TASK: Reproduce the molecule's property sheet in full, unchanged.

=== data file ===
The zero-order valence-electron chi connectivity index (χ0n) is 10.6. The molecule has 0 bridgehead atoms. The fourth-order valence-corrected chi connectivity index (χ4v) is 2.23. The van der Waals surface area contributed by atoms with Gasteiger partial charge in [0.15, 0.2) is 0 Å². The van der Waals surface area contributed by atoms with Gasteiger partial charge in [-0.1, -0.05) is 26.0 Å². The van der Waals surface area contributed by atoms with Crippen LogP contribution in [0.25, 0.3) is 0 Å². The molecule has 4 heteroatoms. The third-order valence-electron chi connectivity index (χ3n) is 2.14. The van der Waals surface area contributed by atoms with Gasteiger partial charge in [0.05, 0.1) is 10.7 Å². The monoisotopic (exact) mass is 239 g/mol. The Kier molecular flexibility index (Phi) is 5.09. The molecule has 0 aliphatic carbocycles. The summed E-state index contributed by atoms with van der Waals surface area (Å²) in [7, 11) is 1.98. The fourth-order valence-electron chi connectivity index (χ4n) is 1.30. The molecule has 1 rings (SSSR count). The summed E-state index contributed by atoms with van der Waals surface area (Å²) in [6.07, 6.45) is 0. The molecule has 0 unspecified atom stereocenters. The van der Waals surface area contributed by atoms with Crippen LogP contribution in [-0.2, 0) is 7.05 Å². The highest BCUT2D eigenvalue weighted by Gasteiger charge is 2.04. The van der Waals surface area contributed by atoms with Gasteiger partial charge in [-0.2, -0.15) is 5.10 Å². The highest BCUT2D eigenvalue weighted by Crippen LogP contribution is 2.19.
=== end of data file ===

The zero-order valence-electron chi connectivity index (χ0n) is 10.6. The molecule has 0 bridgehead atoms. The fourth-order valence-corrected chi connectivity index (χ4v) is 2.23. The van der Waals surface area contributed by atoms with Gasteiger partial charge in [0.15, 0.2) is 0 Å². The van der Waals surface area contributed by atoms with Gasteiger partial charge in [-0.1, -0.05) is 26.0 Å². The van der Waals surface area contributed by atoms with Crippen LogP contribution in [0.25, 0.3) is 0 Å². The molecule has 4 heteroatoms. The third-order valence-electron chi connectivity index (χ3n) is 2.14. The van der Waals surface area contributed by atoms with Gasteiger partial charge in [0.05, 0.1) is 10.7 Å². The monoisotopic (exact) mass is 239 g/mol. The Kier molecular flexibility index (Phi) is 5.09. The molecule has 0 aliphatic carbocycles. The summed E-state index contributed by atoms with van der Waals surface area (Å²) in [7, 11) is 1.98. The fourth-order valence-electron chi connectivity index (χ4n) is 1.30. The molecule has 1 rings (SSSR count). The summed E-state index contributed by atoms with van der Waals surface area (Å²) in [6.07, 6.45) is 0. The molecule has 0 unspecified atom stereocenters. The van der Waals surface area contributed by atoms with Crippen LogP contribution in [-0.2, 0) is 7.05 Å². The highest BCUT2D eigenvalue weighted by Gasteiger charge is 2.04. The van der Waals surface area contributed by atoms with Gasteiger partial charge in [-0.2, -0.15) is 5.10 Å². The highest BCUT2D eigenvalue weighted by Crippen LogP contribution is 2.19.